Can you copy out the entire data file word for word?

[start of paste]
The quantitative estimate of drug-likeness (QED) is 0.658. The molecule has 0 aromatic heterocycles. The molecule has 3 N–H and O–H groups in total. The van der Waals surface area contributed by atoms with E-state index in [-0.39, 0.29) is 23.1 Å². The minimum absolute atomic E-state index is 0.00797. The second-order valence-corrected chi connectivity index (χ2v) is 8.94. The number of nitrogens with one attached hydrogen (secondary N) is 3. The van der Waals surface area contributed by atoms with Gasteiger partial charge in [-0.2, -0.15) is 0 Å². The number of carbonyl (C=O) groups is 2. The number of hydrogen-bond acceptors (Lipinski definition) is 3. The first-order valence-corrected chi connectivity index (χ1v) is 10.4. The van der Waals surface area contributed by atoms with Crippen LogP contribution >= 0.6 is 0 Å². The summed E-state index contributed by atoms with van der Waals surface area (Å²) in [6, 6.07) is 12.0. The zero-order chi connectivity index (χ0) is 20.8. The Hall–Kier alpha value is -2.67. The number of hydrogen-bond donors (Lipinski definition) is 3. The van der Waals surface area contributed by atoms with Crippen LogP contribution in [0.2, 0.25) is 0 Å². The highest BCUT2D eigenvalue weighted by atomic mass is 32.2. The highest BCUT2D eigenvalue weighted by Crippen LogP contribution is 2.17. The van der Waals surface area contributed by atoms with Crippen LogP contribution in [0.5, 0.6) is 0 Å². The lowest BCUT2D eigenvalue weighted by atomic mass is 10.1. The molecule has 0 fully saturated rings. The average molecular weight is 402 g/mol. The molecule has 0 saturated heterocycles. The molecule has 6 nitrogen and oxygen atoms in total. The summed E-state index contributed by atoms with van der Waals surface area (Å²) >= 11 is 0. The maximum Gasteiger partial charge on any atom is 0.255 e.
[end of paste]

The quantitative estimate of drug-likeness (QED) is 0.658. The molecule has 0 aromatic heterocycles. The molecule has 3 N–H and O–H groups in total. The van der Waals surface area contributed by atoms with E-state index in [-0.39, 0.29) is 23.1 Å². The minimum absolute atomic E-state index is 0.00797. The second-order valence-corrected chi connectivity index (χ2v) is 8.94. The number of nitrogens with one attached hydrogen (secondary N) is 3. The van der Waals surface area contributed by atoms with Gasteiger partial charge in [-0.2, -0.15) is 0 Å². The number of carbonyl (C=O) groups is 2. The number of hydrogen-bond acceptors (Lipinski definition) is 3. The first-order valence-corrected chi connectivity index (χ1v) is 10.4. The van der Waals surface area contributed by atoms with Crippen LogP contribution >= 0.6 is 0 Å². The summed E-state index contributed by atoms with van der Waals surface area (Å²) in [6, 6.07) is 12.0. The zero-order chi connectivity index (χ0) is 20.8. The Hall–Kier alpha value is -2.67. The number of hydrogen-bond donors (Lipinski definition) is 3. The van der Waals surface area contributed by atoms with Crippen LogP contribution in [0.2, 0.25) is 0 Å². The highest BCUT2D eigenvalue weighted by atomic mass is 32.2. The highest BCUT2D eigenvalue weighted by Crippen LogP contribution is 2.17. The van der Waals surface area contributed by atoms with Crippen LogP contribution in [0.5, 0.6) is 0 Å². The lowest BCUT2D eigenvalue weighted by atomic mass is 10.1. The molecule has 0 fully saturated rings. The average molecular weight is 402 g/mol. The molecule has 0 saturated heterocycles. The molecule has 6 nitrogen and oxygen atoms in total. The summed E-state index contributed by atoms with van der Waals surface area (Å²) >= 11 is 0. The maximum Gasteiger partial charge on any atom is 0.255 e.